“I enjoy talking about things that are ‘taboo’ because it makes them not taboo anymore.”
– Sarah Silverman, comedian and taboo tantaliser.

Although this quote was made in regards to stand up comedy, I’m sure it’s a feeling shared by many marketers both past and present, as taboo topics continue to be the focus of brand campaigns both big and small.

It’s no secret that talking taboo is even something of a strategy these days, with brands tactically implementing ‘provocative’ subjects into their marketing to embrace social change, tackle societal challenges and demonstrate strong allyship. Or at least appear to…

Delivering on such concepts will always get you noticed and through the immense power of social media, some have been able to shape opinions on topics such as self-love, puberty, racism, sex and even masturbation!

But while many consumers may dismiss this type of advertising as ‘shock tactics’ or manipulative, there are many brands out there who use it to spread real social good…

The Body Shop’s Empowerment Mission

One brand that has always stood out when it comes to taboo topics is The Body Shop, a company that has a long history of promoting female empowerment through its advertising.

The first-ever Body Shop was opened during the 1970s when female sexual health and general wellbeing were at an all-time high. Since then, there have been several significant efforts made by the brand to investigate measurements of health, well-being and self-love on a global scale.

For 50 years, they’ve remained in the spotlight, and to this day they continue to break the mould where capturing femininity is concerned; promoting self-worth long before anyone else and featuring all races and body forms in their marketing.

For example, in their 1997 advertisement campaign, ‘Ruby’, their founder Anita Roddick released a series of posters depicting a size 16 nude doll figure, which declared “There are 3 billion women who don’t look like supermodels, and only 8 who do”. This was one of the first challenges to the rising issue of body dysmorphia and it helped start the battle against barbie-size body image expectations.

This sort of advert was typical of Roddick’s ethos of pure self-love and empowerment, and in the last few years, The Body Shop has gone back to creating advertisements that feature no product promotion whatsoever. Instead, their sole purpose is to push out messages like the Ruby campaign, spreading positivity and empowerment through the page or screen and into your home.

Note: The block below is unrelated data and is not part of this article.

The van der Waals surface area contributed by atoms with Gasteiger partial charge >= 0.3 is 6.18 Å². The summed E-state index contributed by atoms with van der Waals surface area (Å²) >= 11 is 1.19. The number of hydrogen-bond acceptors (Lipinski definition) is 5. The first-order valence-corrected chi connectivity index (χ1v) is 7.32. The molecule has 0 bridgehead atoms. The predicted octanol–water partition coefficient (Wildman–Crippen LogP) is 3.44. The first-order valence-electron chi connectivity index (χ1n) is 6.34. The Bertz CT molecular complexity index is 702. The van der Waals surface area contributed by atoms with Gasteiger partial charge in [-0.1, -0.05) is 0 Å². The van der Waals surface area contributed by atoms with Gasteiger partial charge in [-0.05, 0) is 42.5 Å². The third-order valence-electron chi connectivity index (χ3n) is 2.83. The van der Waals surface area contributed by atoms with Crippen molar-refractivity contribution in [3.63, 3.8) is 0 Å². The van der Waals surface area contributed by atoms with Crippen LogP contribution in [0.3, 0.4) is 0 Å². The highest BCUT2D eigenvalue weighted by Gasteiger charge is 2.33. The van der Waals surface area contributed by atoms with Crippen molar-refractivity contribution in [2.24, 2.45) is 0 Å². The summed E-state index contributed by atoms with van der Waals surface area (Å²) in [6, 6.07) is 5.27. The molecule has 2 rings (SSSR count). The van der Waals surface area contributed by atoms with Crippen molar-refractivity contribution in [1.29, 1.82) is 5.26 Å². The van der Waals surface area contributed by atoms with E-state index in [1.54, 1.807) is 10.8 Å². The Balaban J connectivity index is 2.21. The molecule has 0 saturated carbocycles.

However, that’s only the tip of the iceberg where their mission is concerned, and to make their marketing as empowering as possible, The Body Shop has spent the last year really connecting with their audience on issues of femininity. 

In 2020, they began their own self-love journey in the form of a global survey, one designed to evaluate levels of self-love, self-worth, body confidence and happiness within 21 countries. To their despair, the results showed that the average woman scored just 53/100 for self-satisfaction, highlighting that women often do not feel enough in themselves physically and emotionally, despite having fought for so much.

In response, The Body Shop created this year’s ‘Self Love Street’, a thought-provoking digitally-led campaign designed to leave viewers feeling empowered. To do this effectively, they chose to deliver the bulk of this content through video and quickly formed partnerships with platforms such as TikTok to increase their consumer reach.

The ‘Self Love Street’ videos themselves documented the lives of three women, each one demonstrating a different method of loving yourself. In particular, The Body Shop team wanted these to focus on three main points – the need for external validation, body image issues, and rejection in love. The women on-screen showed how we can resolve these common issues through doing things for ourselves, appreciating our body and loving ourselves first (even after the dating apps let you down!).

The creators of these videos were ad agency Wax/On and they were directed by Ali Kurr (who also directed the fifth instalment of the hits series ‘Always – Like a Girl’).
The Body Shop was determined to make the ad uncomfortable but also impactful, pushing it to the forefront of television schedules. Unsurprisingly, a tactic was also employed to feature the ad frequently during the 2021 series of Love Island. It’s probably not controversial to say Love Island has a reputation for normalising unrealistic body standards upon women, and displaying the ‘Self Love Street’ ads at this time meant that they could reach a wide, impressionable audience who were potentially a part of the unsatisfied sector within their global research.

As the ads were in direct contrast to the connotations of the show, they also indirectly reflected Roddick’s 1997 Ruby campaign, reminding audiences the majority of people do not look like supermodels and that they shouldn’t have to conform to such expectations.

It’s a modern take on their message from 20 years ago and it’s undeniable that the commitment The Body Shop has shown to this cause has been immense.

Their journey from the early days of Anita Roddick’s advertisements to Self-Love Street has been full of highs and lows, but their campaigns have always successfully demonstrated the social good that can come from advertisements.

As Sarah Silverman also demonstrates in her comedy, confronting these taboo topics helps bring things into a new light, getting people conversing and discussing these issues on a level that shifts them from uncomfortable no-gos to valid and important subjects.

And if no one else is going to do it… Why not us marketers?